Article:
Imagine a world where one third of the crop species in the United States were gone forever? No apples, nuts, broccoli, avocados, soybeans, asparagus, celery, squash and cucumbers, citrus fruit, peaches, kiwi, cherries, blueberries, cranberries, strawberries, cantaloupe, melons, as well as animal-feed crops. That is the scary possible future presented in PBS' The Silence of the Bees.
See, bees are necessary for all flowering plants, and suddenly and mysteriously in 2006 billions of them began to disappear. This thorough investigation of the global problem, termed Colony Collapse Disorder, travels to all corners of the world where scientists are working to solve the problem, where bee keepers are suffering losses, and where farmers have already suffered from the loss of bees.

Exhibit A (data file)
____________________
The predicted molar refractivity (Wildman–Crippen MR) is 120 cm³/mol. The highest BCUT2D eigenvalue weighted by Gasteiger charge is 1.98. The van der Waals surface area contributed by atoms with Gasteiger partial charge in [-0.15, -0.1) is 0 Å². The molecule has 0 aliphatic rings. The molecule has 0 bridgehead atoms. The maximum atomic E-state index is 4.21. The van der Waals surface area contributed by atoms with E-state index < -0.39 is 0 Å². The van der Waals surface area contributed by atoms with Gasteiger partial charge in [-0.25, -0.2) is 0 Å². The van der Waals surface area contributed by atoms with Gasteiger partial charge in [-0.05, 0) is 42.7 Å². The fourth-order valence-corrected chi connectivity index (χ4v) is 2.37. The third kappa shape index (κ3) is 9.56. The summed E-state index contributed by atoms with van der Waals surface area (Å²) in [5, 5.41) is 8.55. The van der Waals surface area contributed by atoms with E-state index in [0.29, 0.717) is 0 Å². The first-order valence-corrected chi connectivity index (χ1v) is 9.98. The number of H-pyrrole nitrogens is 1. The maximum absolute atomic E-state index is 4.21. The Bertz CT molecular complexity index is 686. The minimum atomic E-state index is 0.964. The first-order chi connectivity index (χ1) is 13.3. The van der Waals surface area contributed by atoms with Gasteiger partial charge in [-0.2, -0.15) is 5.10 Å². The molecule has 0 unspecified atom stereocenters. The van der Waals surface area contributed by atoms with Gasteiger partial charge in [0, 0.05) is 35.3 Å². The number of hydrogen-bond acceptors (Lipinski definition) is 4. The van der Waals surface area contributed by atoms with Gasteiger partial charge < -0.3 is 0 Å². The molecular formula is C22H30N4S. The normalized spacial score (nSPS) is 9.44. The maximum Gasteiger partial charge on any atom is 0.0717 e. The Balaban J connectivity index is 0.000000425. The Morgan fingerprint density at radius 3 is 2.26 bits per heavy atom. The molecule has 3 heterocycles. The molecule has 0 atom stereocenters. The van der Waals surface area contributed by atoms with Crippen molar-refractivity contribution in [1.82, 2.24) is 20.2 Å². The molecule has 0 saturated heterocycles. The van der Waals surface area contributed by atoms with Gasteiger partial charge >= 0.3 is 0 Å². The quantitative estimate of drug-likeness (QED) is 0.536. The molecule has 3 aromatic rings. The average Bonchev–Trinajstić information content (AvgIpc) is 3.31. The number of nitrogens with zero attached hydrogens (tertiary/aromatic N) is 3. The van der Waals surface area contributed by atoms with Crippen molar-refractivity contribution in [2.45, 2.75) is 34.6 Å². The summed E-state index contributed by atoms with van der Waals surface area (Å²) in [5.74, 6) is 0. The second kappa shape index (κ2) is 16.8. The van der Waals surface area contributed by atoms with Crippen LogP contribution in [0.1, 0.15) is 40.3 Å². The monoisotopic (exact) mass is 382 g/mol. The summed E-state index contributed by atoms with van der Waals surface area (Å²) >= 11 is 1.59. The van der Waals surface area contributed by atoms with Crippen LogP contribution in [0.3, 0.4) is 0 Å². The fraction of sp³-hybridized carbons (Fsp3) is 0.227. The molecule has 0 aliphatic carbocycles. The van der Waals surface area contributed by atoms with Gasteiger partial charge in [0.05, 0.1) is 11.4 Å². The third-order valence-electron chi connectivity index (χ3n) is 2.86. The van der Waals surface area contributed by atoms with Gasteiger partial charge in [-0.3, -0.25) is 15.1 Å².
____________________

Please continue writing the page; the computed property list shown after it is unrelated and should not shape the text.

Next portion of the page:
The amazing footage, which keeps us in awe of the animal kingdom, particularly with the rare and wild “dance” the honey bees to as a form of communication is enchanting, and F. Murray Abraham does a nice job with the narration.
Since the airing of the show, scientist have made major breakthroughs in solving the mystery, isolating a possible virus, but everyone is still waiting to see if the epidemic is over.
The DVD is paired with the pretty but slightly less intriguing Parrots in the Land of Oz. The Silence of Bees was the recipient of the Peabody award, and rightly so. It's a harrowing portrait of a planet that is fragile, where every species can impact others, whether we are aware of it or not